Movie Review by Kris Griffiths
Starring: Javier Bardem, Johnny Depp, Sean Penn, Olivier Martinez
Director: Julian Schnabel
Reinaldo Arenas was a gay Cuban writer, writing and sodomizing throughout Castro’s revolution. BEFORE NIGHT FALLS tells us the story of his struggles against a government that allowed him to do neither. This is probably the best film I’ve seen this year.
The film opens, as most biopics do, with the hero as a child, and we see Reinaldo transcend the extreme poverty of his early surroundings through his gift of poetry. His father however does not appreciate poetry being hacked into his tree trunks and the disillusioned boy soon runs away to join Fidel’s militant rebels. His early writing is complemented by cigars and sneaky relief sessions with the local whore, and the disinterest exuding from his face is soon replaced by a gentle campness as he grows into a young man (played by Javier Bardem). He receives his first typewriter from his first gay friend, Pepe (Andrea Di Stefano), who only hands it over in return for a sample of his talent. Reinaldo practices his talent with five hundred different men by the age of twenty-five, and whilst practising his other talent for writing, suffers more disillusionment at the hands of the revolutionists he himself had supported.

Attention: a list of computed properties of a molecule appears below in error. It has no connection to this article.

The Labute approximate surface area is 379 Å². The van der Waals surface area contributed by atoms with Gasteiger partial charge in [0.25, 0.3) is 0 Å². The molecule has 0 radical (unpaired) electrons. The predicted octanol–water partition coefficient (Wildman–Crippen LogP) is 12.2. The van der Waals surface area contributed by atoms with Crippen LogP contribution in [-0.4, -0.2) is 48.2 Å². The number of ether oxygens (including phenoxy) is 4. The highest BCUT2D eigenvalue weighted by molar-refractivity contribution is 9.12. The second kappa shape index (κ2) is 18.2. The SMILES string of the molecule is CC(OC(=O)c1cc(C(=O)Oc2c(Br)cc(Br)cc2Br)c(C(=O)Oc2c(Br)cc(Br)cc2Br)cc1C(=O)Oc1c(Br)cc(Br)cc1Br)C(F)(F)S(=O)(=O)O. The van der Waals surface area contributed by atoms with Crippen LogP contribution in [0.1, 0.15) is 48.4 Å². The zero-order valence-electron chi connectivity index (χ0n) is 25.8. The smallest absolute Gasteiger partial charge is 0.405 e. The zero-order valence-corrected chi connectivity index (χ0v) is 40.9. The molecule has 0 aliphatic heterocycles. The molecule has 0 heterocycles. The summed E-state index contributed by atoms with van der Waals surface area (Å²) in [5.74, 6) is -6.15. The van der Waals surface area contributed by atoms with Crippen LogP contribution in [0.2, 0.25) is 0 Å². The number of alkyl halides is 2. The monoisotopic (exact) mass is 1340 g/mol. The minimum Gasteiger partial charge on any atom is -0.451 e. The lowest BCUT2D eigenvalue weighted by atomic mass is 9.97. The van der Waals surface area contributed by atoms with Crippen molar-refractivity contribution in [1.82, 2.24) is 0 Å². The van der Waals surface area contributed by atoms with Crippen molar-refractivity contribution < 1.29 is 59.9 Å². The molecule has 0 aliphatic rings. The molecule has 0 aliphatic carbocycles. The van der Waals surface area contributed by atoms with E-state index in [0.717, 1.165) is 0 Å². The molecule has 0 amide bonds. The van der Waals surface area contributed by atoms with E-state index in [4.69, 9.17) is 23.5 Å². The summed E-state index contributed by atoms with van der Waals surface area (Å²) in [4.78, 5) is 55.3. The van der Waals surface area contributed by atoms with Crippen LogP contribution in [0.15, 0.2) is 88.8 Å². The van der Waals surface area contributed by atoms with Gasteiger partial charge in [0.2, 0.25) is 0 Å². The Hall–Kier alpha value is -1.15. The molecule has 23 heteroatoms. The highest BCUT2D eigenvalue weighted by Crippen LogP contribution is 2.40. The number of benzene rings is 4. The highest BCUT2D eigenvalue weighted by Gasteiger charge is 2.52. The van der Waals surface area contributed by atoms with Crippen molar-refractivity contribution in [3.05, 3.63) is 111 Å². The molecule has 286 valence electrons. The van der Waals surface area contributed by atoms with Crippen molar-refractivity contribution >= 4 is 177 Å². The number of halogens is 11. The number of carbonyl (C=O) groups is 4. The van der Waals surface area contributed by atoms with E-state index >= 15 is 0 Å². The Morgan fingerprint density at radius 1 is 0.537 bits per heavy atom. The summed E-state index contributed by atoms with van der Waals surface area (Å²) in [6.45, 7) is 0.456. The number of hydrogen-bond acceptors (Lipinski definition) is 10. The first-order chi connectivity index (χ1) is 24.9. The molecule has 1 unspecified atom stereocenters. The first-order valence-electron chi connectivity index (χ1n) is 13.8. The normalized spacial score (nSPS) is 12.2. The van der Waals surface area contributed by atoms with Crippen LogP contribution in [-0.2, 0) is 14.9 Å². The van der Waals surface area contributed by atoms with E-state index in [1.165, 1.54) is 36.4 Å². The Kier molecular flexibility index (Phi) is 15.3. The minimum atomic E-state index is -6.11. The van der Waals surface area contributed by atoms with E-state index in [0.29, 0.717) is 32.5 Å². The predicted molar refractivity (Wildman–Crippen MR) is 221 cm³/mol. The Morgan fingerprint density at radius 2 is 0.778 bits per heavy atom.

Art and homosexuality are declared as counter-revolutionary, and Reinaldo is forced to practice both on the sly. These are only two of several new regulations in Cuba that lead to serious trouble for him and his mates. The forbiddance of any assembly of more than three people in one house results in the host of a poetry reading having to denounce himself on live television. When Reinaldo’s clothes are pinched by a pair of youths on a beach, his complaint to a policeman backfires when the kids accuse him of molesting them – which is enough evidence for the camp Cuban to be thrown straight into jail wearing only his tight trunks. He then makes the most audacious escape I’ve ever seen, walking straight out of his cell not long after arriving, finding a door that conveniently opens into the ocean, and diving to his freedom. But life as a gay novelist fugitive is predictably swift, and he soon finds himself being stuffed into a rather cramped isolation cell for his second stint. It is in this prison that Johnny Depp makes his brief appearance, confusingly as two different characters on screen within minutes of each other.
Despite the brevity of their appearances Depp and Sean Penn shine in their cameos, whilst Bardem, despite this being his first English speaking film role, shines brilliantly from start to finish. He powerfully portrays the struggle of his character against the corrupt Cuban government and ultimately against the affliction of AIDS. The film is beautifully crafted with strokes of cinematic mastery. There are unforgettable scenes such as the slowly rising view of an attempted escape in a hot air balloon, or the scene where Reinaldo watches his lover snogging a woman on a packed dance-floor to the mournful melody of Lou Reed’s ‘Rouge’. A masterpiece.